Brother Bonhoeffer Says, “Don’t be Stupid”

April 4th 2024



Introduction

In a tumultuous season of political upheaval and cultural revolution in World War II Germany, a young Pastor named Dietrich Bonhoeffer witnessed his country descend from relative peace, prosperity, and social freedom into one of the darkest chapters of world history. Bonhoeffer is noted to have fought against the Nazi regime and the socio-political dogmas of fascist hatred with a simple message of gospel hope built on a biblical framework of divine wisdom. Consequently, the Nazi propaganda and war machine made a martyr out of him just shortly before the Allied victory would liberate Germany from the stranglehold of a maniacal ideology.

Prior to Bonhoeffer’s execution, he found himself in prison pondering how such an affluent and enlightened society could so easily have been manipulated. His beloved Germany became a vitriolic and distrusting populace that was willing to turn in their own Jewish neighbors to the SS, readily abandoning the very principles of democracy, freedom, and human flourishing that were characteristic of the earlier Weimar Republic. To his dismay, Bonhoeffer’s conclusion was not that his nation had turned evil, but rather, that they had turned stupid.

Stupidity Defined

Proverbs 12:1 says, “Whoever loves discipline loves knowledge, but he who hates reproof is stupid.” Though this verse speaks specifically about discipline, the underlying dichotomy between knowledge and stupidity is very useful. With this as a biblical framework, Scripture sets stupidity against knowledge, but not simply knowledge, more than that, the exercise of biblical knowledge in daily life. Knowledge serves as a roadmap and a guardrail to keep our minds engaged, and in this case, engaged in the practice of divine wisdom. The opposite of this engagement is defined as being stupid.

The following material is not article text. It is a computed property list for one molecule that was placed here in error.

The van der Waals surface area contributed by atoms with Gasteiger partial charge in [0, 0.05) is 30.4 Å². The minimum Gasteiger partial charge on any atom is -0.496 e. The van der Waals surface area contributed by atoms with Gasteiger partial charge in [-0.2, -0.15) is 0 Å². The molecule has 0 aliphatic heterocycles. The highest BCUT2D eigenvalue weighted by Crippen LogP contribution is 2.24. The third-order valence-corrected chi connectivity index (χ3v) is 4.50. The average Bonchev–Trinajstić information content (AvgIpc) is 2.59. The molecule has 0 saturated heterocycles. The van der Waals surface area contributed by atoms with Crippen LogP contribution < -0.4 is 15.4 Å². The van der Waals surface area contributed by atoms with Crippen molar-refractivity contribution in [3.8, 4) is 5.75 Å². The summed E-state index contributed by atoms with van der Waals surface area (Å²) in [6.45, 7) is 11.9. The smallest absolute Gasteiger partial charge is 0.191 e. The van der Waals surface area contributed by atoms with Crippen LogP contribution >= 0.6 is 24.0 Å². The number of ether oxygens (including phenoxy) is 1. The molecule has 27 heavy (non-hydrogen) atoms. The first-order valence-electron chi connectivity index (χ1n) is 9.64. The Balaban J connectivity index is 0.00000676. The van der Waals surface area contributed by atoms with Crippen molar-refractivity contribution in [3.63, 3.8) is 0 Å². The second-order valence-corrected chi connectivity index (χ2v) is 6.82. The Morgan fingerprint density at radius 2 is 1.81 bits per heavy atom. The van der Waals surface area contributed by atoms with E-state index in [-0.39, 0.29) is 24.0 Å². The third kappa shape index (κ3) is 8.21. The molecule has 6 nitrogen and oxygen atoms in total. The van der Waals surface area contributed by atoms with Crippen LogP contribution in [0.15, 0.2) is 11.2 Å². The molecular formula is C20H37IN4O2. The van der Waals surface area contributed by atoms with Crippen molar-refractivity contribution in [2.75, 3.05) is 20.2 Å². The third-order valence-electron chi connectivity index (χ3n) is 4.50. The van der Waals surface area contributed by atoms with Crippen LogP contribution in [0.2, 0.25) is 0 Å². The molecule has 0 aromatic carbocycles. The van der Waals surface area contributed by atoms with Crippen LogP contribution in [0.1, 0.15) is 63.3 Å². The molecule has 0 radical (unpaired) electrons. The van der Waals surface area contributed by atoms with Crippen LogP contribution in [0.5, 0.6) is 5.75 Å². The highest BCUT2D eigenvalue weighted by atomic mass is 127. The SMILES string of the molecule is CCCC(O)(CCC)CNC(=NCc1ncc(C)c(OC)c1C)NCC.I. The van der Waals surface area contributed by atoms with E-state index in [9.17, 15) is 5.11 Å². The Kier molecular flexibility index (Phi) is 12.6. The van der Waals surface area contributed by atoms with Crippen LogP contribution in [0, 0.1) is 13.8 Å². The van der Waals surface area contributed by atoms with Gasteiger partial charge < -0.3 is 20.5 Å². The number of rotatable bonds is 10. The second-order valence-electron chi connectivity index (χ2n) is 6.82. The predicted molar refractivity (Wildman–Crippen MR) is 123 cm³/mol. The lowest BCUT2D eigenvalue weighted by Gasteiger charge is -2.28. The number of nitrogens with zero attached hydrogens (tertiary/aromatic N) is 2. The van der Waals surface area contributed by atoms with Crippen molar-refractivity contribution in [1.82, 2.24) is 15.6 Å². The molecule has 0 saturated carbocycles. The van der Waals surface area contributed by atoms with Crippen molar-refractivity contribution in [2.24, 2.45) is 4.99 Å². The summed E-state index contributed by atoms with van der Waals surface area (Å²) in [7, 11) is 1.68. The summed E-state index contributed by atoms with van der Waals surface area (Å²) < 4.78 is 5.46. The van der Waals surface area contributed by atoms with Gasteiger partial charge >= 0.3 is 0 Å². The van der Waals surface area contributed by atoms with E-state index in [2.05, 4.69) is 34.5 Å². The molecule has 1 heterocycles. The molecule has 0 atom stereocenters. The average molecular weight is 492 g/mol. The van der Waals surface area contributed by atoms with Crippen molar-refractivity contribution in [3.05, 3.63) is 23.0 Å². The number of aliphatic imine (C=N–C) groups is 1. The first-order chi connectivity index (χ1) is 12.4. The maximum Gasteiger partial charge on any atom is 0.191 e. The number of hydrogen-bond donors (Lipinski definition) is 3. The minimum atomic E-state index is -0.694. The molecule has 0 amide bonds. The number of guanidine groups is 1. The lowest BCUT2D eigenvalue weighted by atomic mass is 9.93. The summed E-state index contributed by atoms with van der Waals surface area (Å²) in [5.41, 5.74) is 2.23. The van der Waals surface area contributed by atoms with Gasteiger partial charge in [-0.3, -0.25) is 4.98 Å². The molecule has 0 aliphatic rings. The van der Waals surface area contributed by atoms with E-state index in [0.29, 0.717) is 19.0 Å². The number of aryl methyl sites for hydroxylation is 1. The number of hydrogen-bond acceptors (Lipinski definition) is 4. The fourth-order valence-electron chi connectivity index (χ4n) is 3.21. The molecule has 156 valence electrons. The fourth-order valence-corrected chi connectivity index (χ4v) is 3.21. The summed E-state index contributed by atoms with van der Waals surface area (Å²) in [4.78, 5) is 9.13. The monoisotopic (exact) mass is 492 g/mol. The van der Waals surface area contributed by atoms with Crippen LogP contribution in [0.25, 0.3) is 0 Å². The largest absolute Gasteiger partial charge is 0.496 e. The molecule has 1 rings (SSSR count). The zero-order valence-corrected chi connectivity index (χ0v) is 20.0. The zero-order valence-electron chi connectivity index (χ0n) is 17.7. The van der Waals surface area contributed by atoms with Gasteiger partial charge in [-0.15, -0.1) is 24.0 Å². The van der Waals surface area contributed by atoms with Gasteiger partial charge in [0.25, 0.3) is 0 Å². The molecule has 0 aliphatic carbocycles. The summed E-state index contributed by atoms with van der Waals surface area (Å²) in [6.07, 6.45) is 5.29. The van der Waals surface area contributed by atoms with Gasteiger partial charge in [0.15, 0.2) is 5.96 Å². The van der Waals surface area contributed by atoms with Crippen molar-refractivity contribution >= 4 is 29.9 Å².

Now, ridding ourselves of modern cultural uses of stupid as a simple pejorative, stupidity is defined as a state of being in a “stupor,” or lacking sense. It is defined as not being wise to proper action, and thus able to be easily manipulated. Think of Proverbs 7:6–7, which describes a simple young man who lacks sense, simply following his nose and wandering in the marketplaces in the evening when salacious women ply their trade. Like a balloon driven by the wind, this senseless young man falls into the adulterous trap of immorality. Why? Because he is acting stupid. He is acting senseless. He is absent of the practice of knowledge, and the practice of keeping his wits about him. That is the very practical definition of stupidity.

Bonhoeffer’s Theory of Stupidity

When Dietrich Bonhoeffer found himself in prison awaiting execution, he formulated a simple and yet profound theory of stupidity that not only explained his nation’s descent into chaos, but also serves for us as a stark warning for how the church can avoid being taken captive by the empty philosophies of whatever culture in which we find ourselves. Bonhoeffer argued the following axiom: Stupidity is a more dangerous enemy of the good than malice.